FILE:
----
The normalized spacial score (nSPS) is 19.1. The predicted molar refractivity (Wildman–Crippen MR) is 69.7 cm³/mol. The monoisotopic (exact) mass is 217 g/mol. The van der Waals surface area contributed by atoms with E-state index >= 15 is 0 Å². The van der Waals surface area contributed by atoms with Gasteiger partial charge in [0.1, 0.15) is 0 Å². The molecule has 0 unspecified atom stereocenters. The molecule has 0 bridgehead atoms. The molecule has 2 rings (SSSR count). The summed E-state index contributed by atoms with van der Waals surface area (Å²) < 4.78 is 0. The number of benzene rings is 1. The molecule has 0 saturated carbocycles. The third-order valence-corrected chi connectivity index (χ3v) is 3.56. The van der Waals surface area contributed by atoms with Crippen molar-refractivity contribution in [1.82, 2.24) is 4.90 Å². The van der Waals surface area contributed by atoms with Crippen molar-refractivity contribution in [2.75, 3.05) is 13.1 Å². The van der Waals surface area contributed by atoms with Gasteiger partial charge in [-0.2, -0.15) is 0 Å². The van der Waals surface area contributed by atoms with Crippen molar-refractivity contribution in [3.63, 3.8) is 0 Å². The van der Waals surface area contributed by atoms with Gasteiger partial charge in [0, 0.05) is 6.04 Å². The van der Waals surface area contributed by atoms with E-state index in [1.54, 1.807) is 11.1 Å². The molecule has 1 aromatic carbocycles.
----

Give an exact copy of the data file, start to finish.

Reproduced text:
The normalized spacial score (nSPS) is 19.1. The predicted molar refractivity (Wildman–Crippen MR) is 69.7 cm³/mol. The monoisotopic (exact) mass is 217 g/mol. The van der Waals surface area contributed by atoms with E-state index >= 15 is 0 Å². The van der Waals surface area contributed by atoms with Gasteiger partial charge in [0.1, 0.15) is 0 Å². The molecule has 0 unspecified atom stereocenters. The molecule has 0 bridgehead atoms. The molecule has 2 rings (SSSR count). The summed E-state index contributed by atoms with van der Waals surface area (Å²) < 4.78 is 0. The number of benzene rings is 1. The molecule has 0 saturated carbocycles. The third-order valence-corrected chi connectivity index (χ3v) is 3.56. The van der Waals surface area contributed by atoms with Crippen molar-refractivity contribution in [1.82, 2.24) is 4.90 Å². The van der Waals surface area contributed by atoms with Crippen molar-refractivity contribution in [2.75, 3.05) is 13.1 Å². The van der Waals surface area contributed by atoms with Gasteiger partial charge in [-0.2, -0.15) is 0 Å². The van der Waals surface area contributed by atoms with Crippen molar-refractivity contribution in [3.63, 3.8) is 0 Å². The van der Waals surface area contributed by atoms with Gasteiger partial charge in [0, 0.05) is 6.04 Å². The van der Waals surface area contributed by atoms with E-state index in [1.54, 1.807) is 11.1 Å². The molecule has 1 aromatic carbocycles.